“Friends” also helped me develop a healthy, level-headed tolerance for smaller upsets with an attitude that says, “You know what? Life is too important to be taken seriously sometimes.” That’s where the “End of the World as We Know” idea comes in. If there was an underlying, secret message of “Friends,” it’s the idea that life is not perfect, but you might as well make the best of it. I’ll be there for you. Go ahead and cry when you need to, and when you can’t cry anymore, you can always laugh.

Growing up, “Friends” was my escape. While others preferred more serious shows like “CSI” or “60 Minutes,” I opted for a silly sitcom about nothing.

That’s how the show has been criticized, right? No plot, just beautiful people sitting around a coffee shop, talking about basic-white-girl struggles.

Well, you know what? That was exactly what I wanted at the time. As someone preparing to go into the news industry—with daily headlines about murder and destruction and greenhouse gases—having a relaxing, goofy pastime like “Friends” helped me unwind, so I could spend my working hours addressing real problems.

That’s not anti-intellectual. That’s taking a break. And maybe that’s why a serious character like Ross would choose to surround himself with less intellectual friends in the first place.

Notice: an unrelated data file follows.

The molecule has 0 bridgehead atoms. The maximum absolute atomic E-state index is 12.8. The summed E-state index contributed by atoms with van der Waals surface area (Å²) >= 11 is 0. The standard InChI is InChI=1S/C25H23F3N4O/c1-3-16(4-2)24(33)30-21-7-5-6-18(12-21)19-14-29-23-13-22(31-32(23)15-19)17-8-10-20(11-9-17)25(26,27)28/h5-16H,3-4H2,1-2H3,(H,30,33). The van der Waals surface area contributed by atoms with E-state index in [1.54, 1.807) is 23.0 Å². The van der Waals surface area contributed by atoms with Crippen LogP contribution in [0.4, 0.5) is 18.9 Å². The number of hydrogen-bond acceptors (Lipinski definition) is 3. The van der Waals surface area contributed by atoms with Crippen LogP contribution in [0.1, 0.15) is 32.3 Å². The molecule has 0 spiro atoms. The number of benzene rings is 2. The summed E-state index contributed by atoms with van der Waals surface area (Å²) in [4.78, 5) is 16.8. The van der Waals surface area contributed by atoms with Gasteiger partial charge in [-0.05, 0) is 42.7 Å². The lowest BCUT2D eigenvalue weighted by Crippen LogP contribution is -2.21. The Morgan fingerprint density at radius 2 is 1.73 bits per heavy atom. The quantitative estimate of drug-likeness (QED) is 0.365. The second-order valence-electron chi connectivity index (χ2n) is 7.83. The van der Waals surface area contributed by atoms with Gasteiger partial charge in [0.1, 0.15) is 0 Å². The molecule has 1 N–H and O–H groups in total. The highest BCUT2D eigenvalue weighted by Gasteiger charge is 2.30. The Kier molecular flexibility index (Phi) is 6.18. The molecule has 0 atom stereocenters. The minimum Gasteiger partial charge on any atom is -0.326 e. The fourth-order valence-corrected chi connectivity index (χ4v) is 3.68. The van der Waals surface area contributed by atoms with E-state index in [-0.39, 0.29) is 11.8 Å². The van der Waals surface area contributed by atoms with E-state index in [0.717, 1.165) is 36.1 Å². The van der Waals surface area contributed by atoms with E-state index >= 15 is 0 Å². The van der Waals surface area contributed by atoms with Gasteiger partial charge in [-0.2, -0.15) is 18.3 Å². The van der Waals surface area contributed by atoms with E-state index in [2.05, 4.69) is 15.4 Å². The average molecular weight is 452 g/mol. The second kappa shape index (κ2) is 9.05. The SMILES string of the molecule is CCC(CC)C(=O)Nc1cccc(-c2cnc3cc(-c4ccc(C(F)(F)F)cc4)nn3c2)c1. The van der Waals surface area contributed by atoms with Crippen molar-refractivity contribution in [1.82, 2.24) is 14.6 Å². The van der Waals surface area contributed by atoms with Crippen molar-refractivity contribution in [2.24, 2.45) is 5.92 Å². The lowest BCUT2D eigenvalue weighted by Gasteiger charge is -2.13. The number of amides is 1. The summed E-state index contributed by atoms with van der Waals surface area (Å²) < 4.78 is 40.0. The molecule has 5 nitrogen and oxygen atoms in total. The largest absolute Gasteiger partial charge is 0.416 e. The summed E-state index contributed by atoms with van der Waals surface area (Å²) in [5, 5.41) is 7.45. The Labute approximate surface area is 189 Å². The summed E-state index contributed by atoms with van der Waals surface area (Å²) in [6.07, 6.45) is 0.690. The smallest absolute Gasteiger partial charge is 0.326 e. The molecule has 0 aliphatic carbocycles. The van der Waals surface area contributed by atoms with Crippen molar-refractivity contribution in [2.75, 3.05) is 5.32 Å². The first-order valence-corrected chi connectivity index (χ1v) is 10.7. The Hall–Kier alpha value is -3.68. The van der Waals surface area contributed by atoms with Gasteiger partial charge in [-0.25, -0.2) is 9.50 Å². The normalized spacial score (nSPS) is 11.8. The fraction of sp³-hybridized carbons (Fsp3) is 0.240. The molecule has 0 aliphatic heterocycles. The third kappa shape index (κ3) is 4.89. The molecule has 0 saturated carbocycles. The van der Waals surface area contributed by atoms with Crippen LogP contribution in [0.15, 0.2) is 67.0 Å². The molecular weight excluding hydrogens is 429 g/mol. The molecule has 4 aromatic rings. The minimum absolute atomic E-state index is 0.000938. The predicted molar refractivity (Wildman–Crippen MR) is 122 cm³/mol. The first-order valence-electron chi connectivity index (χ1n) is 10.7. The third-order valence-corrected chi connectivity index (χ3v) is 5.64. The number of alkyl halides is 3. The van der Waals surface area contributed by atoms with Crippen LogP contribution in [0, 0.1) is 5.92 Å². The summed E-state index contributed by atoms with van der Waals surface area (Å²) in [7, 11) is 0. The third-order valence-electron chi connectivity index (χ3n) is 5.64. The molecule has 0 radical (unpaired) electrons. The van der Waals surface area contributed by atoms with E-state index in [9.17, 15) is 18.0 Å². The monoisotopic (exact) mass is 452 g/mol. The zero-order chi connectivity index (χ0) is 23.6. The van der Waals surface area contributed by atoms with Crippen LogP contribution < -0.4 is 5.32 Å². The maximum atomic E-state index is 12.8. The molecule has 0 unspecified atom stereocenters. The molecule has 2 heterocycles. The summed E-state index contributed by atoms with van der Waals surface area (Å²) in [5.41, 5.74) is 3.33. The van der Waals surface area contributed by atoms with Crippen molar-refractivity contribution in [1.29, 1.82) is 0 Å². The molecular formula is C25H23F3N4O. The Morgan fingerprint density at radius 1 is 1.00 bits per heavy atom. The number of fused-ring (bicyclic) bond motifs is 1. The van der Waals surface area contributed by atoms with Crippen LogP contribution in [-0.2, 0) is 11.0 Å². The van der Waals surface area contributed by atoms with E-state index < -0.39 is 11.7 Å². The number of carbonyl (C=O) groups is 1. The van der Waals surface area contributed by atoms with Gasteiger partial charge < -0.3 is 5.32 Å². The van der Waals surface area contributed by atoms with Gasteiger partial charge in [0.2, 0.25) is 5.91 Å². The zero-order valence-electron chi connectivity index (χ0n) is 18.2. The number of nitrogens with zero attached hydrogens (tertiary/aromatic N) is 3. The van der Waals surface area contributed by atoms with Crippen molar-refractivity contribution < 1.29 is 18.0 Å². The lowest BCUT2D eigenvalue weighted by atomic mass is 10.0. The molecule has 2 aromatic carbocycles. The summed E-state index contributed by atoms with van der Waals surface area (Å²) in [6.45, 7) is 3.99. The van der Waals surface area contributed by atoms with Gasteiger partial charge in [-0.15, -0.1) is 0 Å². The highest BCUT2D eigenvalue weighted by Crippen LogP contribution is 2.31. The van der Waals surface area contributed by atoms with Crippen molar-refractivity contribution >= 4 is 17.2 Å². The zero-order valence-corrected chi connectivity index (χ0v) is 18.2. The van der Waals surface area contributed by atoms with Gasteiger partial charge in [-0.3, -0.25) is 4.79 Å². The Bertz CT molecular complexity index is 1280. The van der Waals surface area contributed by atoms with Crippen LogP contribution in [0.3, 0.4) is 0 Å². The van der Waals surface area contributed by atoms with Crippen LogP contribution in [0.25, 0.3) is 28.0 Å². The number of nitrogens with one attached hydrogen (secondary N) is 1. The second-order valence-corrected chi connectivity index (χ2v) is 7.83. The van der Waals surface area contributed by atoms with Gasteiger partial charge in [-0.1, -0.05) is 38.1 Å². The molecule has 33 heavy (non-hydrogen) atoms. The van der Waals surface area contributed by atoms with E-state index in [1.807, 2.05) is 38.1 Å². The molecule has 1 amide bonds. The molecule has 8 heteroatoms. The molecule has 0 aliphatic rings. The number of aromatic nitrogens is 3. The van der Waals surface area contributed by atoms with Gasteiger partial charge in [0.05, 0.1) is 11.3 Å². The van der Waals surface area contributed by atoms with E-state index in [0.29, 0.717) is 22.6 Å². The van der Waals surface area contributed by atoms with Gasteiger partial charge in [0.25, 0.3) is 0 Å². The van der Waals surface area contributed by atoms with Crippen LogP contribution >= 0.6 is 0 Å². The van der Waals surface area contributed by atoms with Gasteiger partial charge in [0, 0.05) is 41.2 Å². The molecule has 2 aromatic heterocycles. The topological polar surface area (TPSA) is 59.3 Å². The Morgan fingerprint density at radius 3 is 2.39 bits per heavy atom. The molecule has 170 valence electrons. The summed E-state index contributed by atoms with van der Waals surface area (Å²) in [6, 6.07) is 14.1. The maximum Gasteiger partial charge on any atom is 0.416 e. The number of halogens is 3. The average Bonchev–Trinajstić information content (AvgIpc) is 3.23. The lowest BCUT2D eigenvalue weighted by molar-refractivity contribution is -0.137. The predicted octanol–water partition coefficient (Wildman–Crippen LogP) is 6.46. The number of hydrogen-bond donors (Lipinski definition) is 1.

Ross is the esteemed professor who happens to enjoy the occasional Sir Mix-a-Lot rap, and falls in love with a woman who can balance his high-strung, serious tendencies with a little easy-going, fun-love.

People like Hopkins seem to think that in order to be smart, you must only enjoy highly intelligent things and associate with highly intellectual, academic peers.

But actually, that’s the exact type of echo-chamber mentality that has triggered the so-called “downfall of the Western Civilization,” if you want to put it that way.

Contrary to Hopkins’s logic that having less intellectual peers encourages ignorance, studies show that the real reason people choose to blatantly ignore facts is because they associate those facts with people or ideas that they have already chosen to reject.

For instance, if I believe that a certain type of person is wrong from the start, it’s harder for me to accept anything that person does or says as right—even if it is factual.